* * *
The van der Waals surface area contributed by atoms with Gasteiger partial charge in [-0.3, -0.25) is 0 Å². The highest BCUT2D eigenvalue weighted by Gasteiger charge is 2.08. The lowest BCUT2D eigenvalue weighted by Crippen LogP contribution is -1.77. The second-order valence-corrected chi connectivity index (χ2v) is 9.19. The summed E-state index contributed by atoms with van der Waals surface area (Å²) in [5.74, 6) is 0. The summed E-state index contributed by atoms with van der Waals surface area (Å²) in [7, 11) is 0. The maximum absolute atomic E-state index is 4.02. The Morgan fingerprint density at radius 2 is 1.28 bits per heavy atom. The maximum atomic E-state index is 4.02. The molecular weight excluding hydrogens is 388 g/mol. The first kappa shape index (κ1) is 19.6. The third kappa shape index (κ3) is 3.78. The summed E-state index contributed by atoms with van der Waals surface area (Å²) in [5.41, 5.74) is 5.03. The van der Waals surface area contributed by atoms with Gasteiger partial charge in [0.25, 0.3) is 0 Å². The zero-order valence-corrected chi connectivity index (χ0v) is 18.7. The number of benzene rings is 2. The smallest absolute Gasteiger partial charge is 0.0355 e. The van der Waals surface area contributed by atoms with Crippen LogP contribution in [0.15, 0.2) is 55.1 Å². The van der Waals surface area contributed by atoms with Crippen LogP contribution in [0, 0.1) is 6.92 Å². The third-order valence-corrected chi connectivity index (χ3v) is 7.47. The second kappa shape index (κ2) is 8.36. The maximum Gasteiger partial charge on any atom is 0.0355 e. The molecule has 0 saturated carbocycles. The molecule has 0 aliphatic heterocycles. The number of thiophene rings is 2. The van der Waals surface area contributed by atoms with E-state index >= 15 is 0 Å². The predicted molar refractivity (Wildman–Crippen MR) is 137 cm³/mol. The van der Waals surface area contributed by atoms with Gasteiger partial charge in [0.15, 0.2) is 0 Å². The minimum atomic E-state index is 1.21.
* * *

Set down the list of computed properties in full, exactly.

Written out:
The van der Waals surface area contributed by atoms with Gasteiger partial charge in [-0.3, -0.25) is 0 Å². The highest BCUT2D eigenvalue weighted by Gasteiger charge is 2.08. The lowest BCUT2D eigenvalue weighted by Crippen LogP contribution is -1.77. The second-order valence-corrected chi connectivity index (χ2v) is 9.19. The summed E-state index contributed by atoms with van der Waals surface area (Å²) in [5.74, 6) is 0. The summed E-state index contributed by atoms with van der Waals surface area (Å²) in [7, 11) is 0. The maximum absolute atomic E-state index is 4.02. The Morgan fingerprint density at radius 2 is 1.28 bits per heavy atom. The maximum atomic E-state index is 4.02. The molecular weight excluding hydrogens is 388 g/mol. The first kappa shape index (κ1) is 19.6. The third kappa shape index (κ3) is 3.78. The summed E-state index contributed by atoms with van der Waals surface area (Å²) in [5.41, 5.74) is 5.03. The van der Waals surface area contributed by atoms with Gasteiger partial charge in [0.25, 0.3) is 0 Å². The zero-order valence-corrected chi connectivity index (χ0v) is 18.7. The number of benzene rings is 2. The smallest absolute Gasteiger partial charge is 0.0355 e. The van der Waals surface area contributed by atoms with Crippen LogP contribution in [0.15, 0.2) is 55.1 Å². The van der Waals surface area contributed by atoms with Crippen LogP contribution in [0, 0.1) is 6.92 Å². The third-order valence-corrected chi connectivity index (χ3v) is 7.47. The second kappa shape index (κ2) is 8.36. The maximum Gasteiger partial charge on any atom is 0.0355 e. The molecule has 0 saturated carbocycles. The molecule has 0 aliphatic heterocycles. The number of thiophene rings is 2. The van der Waals surface area contributed by atoms with E-state index >= 15 is 0 Å². The predicted molar refractivity (Wildman–Crippen MR) is 137 cm³/mol. The van der Waals surface area contributed by atoms with Gasteiger partial charge in [0.15, 0.2) is 0 Å². The minimum atomic E-state index is 1.21.